"I thought we came in here in a hostile environment, played as hard as we could and did everything we could," LSU Coach Van Chancellor said. "I thought with the Tiger killer out, Cain, we might have a shot. She has just slain the tiger every time she played us.
"But then Tennessee turned around – I guess I have been watching them play since 1978 and I don't believe I have ever seen them shoot the ball like they did in the first half. They just shot lights out in the first half. If they can shoot like that all the way, they are going to be a contender for the big championship."
The Lady Vols also became the first team to finish the SEC slate undefeated since the league expanded to 16 games for the past two seasons. LSU was the last SEC team to finish unblemished in 2008 with a 14-0 record.
"Let me tell you I think going undefeated in this league is a tremendous accomplishment," Chancellor said. "Because there are so many good teams. It's just game after game you don't know who's going to win it and when you go through there undefeated that's great."
That stellar shooting start – the Lady Vols led 34-10 with 7:12 remaining in the first half when Taber Spani hit a turn-around jumper and then 44-20 when Alicia Manning connected on a trey on a pass from Spani at the 3:27 mark – seem to give Tennessee a false sense of security about a game that began as a rout.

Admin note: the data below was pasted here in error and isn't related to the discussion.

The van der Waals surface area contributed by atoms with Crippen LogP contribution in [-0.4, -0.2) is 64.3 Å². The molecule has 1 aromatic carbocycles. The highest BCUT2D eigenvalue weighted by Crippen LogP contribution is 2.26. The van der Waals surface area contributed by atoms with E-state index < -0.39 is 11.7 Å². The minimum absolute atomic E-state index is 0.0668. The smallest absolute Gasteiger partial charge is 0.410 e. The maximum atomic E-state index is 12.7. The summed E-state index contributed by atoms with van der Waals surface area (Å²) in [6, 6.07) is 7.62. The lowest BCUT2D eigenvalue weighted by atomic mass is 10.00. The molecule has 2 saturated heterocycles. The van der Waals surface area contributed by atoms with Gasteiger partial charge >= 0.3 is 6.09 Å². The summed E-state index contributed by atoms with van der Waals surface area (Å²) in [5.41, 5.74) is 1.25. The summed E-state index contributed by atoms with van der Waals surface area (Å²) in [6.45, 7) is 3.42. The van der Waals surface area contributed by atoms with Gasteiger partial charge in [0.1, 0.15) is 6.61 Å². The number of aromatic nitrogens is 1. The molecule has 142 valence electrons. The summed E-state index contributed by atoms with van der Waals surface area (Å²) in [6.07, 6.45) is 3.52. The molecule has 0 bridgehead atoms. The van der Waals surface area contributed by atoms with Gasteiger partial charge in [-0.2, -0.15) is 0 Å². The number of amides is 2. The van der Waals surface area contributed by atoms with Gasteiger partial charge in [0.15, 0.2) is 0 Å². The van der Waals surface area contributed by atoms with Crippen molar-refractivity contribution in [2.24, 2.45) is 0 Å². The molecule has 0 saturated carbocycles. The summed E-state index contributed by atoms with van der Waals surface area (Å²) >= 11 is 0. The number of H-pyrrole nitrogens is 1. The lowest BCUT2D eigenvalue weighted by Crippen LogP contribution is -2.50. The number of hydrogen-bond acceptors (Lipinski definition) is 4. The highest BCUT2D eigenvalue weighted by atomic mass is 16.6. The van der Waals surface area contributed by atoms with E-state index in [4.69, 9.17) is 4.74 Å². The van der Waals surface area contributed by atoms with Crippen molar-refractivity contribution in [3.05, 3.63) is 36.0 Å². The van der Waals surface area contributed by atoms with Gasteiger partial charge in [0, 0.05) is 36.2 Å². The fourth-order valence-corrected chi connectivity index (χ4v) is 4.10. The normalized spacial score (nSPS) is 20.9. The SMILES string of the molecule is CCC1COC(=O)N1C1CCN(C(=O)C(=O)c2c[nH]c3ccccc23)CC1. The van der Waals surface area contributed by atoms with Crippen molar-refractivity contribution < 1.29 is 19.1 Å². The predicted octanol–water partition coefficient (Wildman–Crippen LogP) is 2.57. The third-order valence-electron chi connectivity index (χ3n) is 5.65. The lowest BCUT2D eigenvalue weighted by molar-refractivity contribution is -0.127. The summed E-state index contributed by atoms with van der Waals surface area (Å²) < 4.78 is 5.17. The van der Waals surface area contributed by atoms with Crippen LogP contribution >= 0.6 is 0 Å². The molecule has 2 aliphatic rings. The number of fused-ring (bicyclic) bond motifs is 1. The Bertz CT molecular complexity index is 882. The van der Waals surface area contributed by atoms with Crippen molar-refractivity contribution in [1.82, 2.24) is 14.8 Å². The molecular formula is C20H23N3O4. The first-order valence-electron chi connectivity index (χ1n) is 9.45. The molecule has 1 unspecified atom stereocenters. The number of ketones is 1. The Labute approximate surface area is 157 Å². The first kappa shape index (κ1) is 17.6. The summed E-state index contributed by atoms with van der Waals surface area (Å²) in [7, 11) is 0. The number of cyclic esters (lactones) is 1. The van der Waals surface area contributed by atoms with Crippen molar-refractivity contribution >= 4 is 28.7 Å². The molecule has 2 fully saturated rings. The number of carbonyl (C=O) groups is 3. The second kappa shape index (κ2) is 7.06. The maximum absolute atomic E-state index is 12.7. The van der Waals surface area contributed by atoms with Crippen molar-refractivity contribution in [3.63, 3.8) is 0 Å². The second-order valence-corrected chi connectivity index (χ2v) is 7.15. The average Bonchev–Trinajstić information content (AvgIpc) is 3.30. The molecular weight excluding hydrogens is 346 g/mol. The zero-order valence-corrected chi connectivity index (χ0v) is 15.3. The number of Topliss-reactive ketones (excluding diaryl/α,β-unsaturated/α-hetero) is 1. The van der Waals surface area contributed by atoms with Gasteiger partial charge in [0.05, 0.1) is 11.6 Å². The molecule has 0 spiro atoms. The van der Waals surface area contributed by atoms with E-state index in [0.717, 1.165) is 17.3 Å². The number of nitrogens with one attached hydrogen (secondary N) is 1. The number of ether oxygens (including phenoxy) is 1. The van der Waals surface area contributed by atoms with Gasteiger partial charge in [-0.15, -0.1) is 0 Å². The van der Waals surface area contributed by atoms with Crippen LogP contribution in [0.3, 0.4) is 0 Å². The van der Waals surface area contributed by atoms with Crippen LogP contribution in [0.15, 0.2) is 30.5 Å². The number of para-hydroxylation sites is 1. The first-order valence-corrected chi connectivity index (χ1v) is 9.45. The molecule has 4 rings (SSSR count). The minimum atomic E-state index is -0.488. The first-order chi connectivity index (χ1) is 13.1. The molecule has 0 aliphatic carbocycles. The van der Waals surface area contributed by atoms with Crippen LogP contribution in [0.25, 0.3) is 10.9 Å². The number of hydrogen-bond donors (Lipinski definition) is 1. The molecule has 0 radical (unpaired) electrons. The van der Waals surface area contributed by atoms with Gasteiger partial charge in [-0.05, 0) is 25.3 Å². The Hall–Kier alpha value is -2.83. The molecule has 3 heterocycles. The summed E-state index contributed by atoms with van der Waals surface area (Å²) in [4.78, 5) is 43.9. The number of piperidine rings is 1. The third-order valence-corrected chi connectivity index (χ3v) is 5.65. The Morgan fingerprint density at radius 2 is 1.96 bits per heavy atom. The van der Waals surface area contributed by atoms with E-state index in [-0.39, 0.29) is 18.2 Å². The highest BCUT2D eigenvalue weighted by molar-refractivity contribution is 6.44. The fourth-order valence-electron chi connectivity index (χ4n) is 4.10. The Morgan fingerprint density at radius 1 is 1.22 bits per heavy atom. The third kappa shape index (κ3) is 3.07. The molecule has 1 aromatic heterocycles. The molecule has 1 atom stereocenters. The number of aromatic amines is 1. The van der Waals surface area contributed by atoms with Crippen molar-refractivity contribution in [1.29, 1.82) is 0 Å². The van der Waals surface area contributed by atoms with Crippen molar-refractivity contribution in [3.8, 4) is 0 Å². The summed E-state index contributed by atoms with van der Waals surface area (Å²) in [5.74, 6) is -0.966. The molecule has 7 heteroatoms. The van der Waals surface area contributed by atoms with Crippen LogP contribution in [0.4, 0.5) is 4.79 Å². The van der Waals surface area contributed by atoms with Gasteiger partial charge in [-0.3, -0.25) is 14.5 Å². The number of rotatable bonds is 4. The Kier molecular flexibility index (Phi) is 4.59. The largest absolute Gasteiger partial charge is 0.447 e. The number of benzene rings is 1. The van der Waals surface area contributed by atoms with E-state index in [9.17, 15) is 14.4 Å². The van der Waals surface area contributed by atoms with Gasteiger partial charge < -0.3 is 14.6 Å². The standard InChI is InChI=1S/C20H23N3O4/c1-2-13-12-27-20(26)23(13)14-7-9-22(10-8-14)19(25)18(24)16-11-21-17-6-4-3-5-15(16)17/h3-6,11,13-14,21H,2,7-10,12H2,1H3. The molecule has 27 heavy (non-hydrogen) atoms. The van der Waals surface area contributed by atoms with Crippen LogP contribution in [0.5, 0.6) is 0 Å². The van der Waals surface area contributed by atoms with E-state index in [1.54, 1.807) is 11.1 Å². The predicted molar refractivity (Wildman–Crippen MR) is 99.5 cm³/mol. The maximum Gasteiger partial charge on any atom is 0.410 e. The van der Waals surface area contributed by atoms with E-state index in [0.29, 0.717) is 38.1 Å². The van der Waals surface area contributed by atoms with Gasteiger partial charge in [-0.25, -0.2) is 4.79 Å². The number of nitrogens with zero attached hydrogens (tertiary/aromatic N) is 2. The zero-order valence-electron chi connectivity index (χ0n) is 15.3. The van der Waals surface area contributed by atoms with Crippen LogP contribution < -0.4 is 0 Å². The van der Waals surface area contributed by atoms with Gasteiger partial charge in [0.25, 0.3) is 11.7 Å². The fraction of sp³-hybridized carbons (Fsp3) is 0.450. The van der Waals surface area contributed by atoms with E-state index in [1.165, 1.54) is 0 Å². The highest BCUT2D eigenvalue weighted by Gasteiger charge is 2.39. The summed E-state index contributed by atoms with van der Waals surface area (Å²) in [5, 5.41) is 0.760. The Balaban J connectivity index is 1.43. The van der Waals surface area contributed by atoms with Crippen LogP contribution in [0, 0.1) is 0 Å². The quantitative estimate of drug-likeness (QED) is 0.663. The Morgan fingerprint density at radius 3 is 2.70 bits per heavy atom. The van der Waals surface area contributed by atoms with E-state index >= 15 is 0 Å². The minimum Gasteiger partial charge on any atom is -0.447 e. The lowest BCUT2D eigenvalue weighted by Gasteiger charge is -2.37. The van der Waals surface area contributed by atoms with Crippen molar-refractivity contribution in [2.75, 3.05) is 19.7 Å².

"They thought, ‘Wow, this is easy,' " Coach Pat Summitt said. "No, it's never easy. But I liked the way we started. But we had a lot of lapses in between."
LSU came out of the final media timeout at the 2:47 mark of the first half and hit back-to-back-to-back three-pointers by Adrienne Webb, LaSondra Barrett and then Webb again to trim a 24-point lead to 15.
Tennessee called timeout with 1:33 left before the break but didn't score again and after Barrett hit two free throws, the Lady Vols halftime lead was just 13 points, 44-31.
"I think we started off really strong," Glory Johnson said. "We were trying to play a 40-minute game and after they started hitting a couple of shots and they made a run, I guess we lost a little bit of our confidence.
"Going into the locker room at halftime Pat and Dean (Lockwood) talked us up, and we gained our confidence back, and we came out with a lot more energy, and we finished the game with that energy."
Shekinna Stricklen remarked, "We started the game out great. We were talking on defense, we were moving the ball as a team, and they kind of went on that run, and we just quit talking. We quit communicating.
"That's something we really learned (this game) that's going to have to help us in the tournament – we've got to communicate the whole 40-minute game. We've got to play as a team and when a team makes a run, we've got to stop them, and we've got to come back with a run. We learned something big."
Summitt used the same starters to open the second half, including senior Sydney Smallbone, who held her own on both ends of the floor and finished with six points on 2-2 shooting after hitting a trey in each half in 13 total minutes of play.